The curriculum will include, at an advanced level:

• Ethical and legal issues

• Philosophical underpinnings of ethical practice

• The role of ideology in the development of intellectual disability services

• The development of approaches to individual planning and needs assessment, particularly the role of "person-centred planning"

• Ethical codes and guidelines – does Behaviour Analysis raise special ethical issues?

• Codes of professional practice

• Discrimination and abuse

• Adopting person-centred, values-based approaches to children and adults with complex needs.

• Evidence based practice and practice based evidence

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30

This module will cover advanced topics related to assessment and intervention for autism and IDD. There will be a strong emphasis on developing a critical understanding of recent research in relation to behavioural interventions. Additionally, students will participate in activities aimed at enhancing their advanced skills in identifying and developing behavioural programmes. In-depth content will be drawn from a range of the following topics, depending on availability of recent research and teaching staff:

• Skills assessments (e.g. ABLLS, VB-MAPP, AFLLS)

• Designing comprehensive behavioural programmes

• Verbal behaviour (application and intervention design)

• Applications of relational frame theory to language intervention

• Specific intervention areas in autism and IDD (e.g. sleep issues, feeding problems, toilet training, social skills, and vocational skills)

• Precision teaching

• Group contingencies (Good Behaviour Game)

• Direct instruction

• Acceptance and Commitment Therapy

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10

During the first term of the course students will develop ideas for their research project and will be given the opportunity to choose a research project proposed and supervised by members of the course team or other Tizard staff (see Appendix 4 of course handbook for the list of topics for the current year). Students who choose to design their own project will be allocated a dissertation supervisor. Students following the MSc in Analysis and Intervention in Intellectual and Developmental Disability are required to do an empirical dissertation. All other students can choose between either an empirical or a non-empirical (e.g. policy or research review) dissertation.

Students develop a proposal (assessed) for their research project with advice from their supervisor and apply for ethical approval either to the Tizard Ethics Committee (Ethical Review Checklist available on web-based resources) or to another ethics committee such as those in the NHS.

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60

The curriculum will include, at an advanced level:

• Definition and epidemiology of challenging behaviour

• Social significance and context of challenging behaviour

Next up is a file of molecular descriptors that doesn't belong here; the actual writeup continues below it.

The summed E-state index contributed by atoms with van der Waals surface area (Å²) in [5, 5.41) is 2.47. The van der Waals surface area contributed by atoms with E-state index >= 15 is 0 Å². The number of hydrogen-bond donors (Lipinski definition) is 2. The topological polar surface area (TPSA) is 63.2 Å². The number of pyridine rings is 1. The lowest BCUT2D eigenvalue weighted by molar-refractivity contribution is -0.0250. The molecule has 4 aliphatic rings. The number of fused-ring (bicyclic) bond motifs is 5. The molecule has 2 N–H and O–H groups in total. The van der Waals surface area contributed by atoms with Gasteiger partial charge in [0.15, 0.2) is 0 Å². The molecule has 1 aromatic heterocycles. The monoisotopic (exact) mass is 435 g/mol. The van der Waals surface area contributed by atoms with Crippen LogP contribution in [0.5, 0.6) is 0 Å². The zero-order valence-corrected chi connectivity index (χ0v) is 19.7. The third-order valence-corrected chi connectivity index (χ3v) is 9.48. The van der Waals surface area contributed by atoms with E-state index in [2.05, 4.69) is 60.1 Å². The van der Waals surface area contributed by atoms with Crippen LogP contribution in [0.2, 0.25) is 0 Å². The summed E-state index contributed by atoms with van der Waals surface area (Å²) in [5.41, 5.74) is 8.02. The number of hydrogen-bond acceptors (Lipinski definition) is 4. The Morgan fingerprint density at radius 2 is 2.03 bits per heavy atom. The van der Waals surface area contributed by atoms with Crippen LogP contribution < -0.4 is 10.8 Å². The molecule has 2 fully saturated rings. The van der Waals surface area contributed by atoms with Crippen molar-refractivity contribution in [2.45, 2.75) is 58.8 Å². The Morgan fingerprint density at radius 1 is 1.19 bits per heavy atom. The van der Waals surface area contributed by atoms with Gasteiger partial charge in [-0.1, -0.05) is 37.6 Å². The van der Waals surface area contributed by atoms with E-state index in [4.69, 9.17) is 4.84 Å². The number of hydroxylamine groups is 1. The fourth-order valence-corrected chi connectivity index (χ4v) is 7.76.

• Historical and policy issues and background on the development of ideas about challenging behaviour and positive behaviour support

• Causes of challenging behaviour (biological influences, functional approach, broader environmental influences)

• Assessment and formulation in relation to challenging behaviour

• Intervention for challenging behaviour (behavioural and pharmacological intervention)

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10

The curriculum will include, at an advanced level:

• Definition and epidemiology of challenging behaviour

• Social significance and context of challenging behaviour

• Historical and policy issues and background on the development of ideas about challenging behaviour and positive behaviour support

• Causes of challenging behaviour (biological influences, functional approach, broader environmental influences)

• Assessment and formulation in relation to challenging behaviour

• Intervention for challenging behaviour (behavioural and pharmacological intervention)

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10

The aim of this module is to teach students about research methodology and the knowledge needed to access and interpret the research literature. For those who take the statistical analysis element, the aim is also to teach appropriate statistical techniques for the analysis of quantitative data. The emphasis will be on methods of data collection and analysis which will be useful in practice settings, so that advanced multivariate techniques will not be taught.

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15

The aim of this module is to help students/practitioners to articulate and work within a person-centred, scientific, and appropriately ethical framework.

Topics will include:

• Ethical and legal issues

• The role of ideology in the development of intellectual disability services

• The development of approaches to individual planning and needs assessment, particularly the role of "person-centred planning"

• Ethical codes and guidelines – does Behaviour Analysis raise special ethical issues?

• Codes of professional practice

• Discrimination and abuse

• Adopting person-centred, values-based approaches to children and adults with complex needs.

Read more
15

Teaching and Assessment

Modules are assessed by examination, essay, practical assignment, video. Dissertation of 10,000 words or, for work-based learning option, 7,000-word case report and video.

Programme aims

This programme aims to:

  • develop a critical understanding of the concepts and principles of applied behaviour analysis
  • encourage values- and evidence-based, ethically stringent practice or research in applied behaviour analysis
  • provide you with detailed knowledge of intellectual and developmental disabilities and experience of practice or conducting research in this field